Photography is both an artistic and technical occupation. There are many variables in the process that a knowledgeable photographer can manipulate to produce a precise documentation or a work of fine art. If you wish to become a photographer first, you should know some basic knowledge of how to use cameras and can adjust focus, shutter speeds, aperture, lenses, and filters. You must know about the types and speeds of films. A good photographer will know about light and shadow, how to use available light and how to set up artificial lighting to achieve desired effects. To know about lens adjust is to learn about F-stop. Actually the term f-stop is a ratio. It has no dimensions. You cannot measure an f-stop in meters, inches, or degrees Fahrenheit. An f-stop is the ratio of two distances. It’s the ratio of the focal length of a lens to its diameter.
The letter ‘f’ came into use before the turn of the century in Germany, when the photographers divided the focal length of the lens by the diameter of the aperture to determine what is variously called the lens` light-gathering ability, speed or f-stop. For example, if the focal length of a lens is 4 inches and the diameter 2 inches, it would be an f: 2 lens. So that`s how the letter ‘f’ came into being, from the f-ocal length of the lens.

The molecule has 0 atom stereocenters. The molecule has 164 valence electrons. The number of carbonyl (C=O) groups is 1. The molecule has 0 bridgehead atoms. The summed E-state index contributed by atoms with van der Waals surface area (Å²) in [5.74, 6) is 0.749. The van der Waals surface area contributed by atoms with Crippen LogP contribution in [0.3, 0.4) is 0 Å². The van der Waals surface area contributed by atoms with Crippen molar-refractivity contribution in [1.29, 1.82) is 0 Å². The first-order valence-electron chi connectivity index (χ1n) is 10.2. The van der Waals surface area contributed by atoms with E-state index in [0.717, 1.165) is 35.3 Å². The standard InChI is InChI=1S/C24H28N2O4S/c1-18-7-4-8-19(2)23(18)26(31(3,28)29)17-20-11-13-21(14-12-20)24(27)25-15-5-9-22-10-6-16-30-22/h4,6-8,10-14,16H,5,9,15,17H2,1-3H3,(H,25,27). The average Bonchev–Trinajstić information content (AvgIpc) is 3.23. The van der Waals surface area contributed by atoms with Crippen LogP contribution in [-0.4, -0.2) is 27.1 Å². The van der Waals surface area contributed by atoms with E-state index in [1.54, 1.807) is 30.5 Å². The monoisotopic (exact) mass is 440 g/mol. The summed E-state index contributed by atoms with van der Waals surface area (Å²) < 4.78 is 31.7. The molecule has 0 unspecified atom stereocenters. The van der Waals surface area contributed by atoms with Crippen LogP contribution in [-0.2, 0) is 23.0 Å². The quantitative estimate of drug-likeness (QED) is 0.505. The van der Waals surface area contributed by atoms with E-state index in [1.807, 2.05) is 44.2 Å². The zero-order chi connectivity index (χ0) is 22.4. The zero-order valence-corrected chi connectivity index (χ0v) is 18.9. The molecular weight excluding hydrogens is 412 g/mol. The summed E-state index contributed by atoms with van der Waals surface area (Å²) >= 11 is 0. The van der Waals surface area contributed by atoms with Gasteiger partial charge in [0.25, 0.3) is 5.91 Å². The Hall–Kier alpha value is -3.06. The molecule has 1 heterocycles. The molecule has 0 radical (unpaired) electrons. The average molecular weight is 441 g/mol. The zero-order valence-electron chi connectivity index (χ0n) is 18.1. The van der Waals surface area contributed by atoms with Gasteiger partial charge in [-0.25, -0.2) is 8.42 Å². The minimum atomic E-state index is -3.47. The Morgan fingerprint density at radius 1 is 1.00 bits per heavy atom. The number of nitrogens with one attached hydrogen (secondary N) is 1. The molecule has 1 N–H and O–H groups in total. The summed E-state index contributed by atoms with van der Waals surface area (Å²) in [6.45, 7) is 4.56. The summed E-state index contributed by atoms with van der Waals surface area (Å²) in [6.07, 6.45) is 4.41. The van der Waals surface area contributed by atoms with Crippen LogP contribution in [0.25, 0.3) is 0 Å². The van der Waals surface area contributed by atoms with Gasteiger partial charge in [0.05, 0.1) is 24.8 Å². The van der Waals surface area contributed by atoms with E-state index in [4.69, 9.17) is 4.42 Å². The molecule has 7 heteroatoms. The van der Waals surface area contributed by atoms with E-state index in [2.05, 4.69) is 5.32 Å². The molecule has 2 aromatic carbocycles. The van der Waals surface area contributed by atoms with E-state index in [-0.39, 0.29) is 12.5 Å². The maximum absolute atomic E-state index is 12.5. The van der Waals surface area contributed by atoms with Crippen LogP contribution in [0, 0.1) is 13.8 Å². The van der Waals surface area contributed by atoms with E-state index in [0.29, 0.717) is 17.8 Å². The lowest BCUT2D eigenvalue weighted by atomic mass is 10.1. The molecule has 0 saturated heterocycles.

Take any object that you want to capture, if it is too bright to take a photo, you should close the f-stop. If the current f-stop setting is at 5.6, you should set the f-stop to 8. If the object you are taking is very dark, you may notice that there are an unusual number of void points in the range data. In this case, you should open the f-stop to allow more of the laser light to strike the CCD. If the current f-stop is set to 5.6, you should adjust it to 4 or 3.3.
Understanding f-stops are not hard once you get a bit of practice. Just remember that the lower the number, the bigger the opening and the higher the number, the smaller the opening. You also should know that each time you move from one stop to the next you double/half the amount of light passing through the aperture (is referred to the lens diaphragm opening inside a photographic lens). The technical aspect may be interesting to read once, but isn’t really necessary when taking pictures.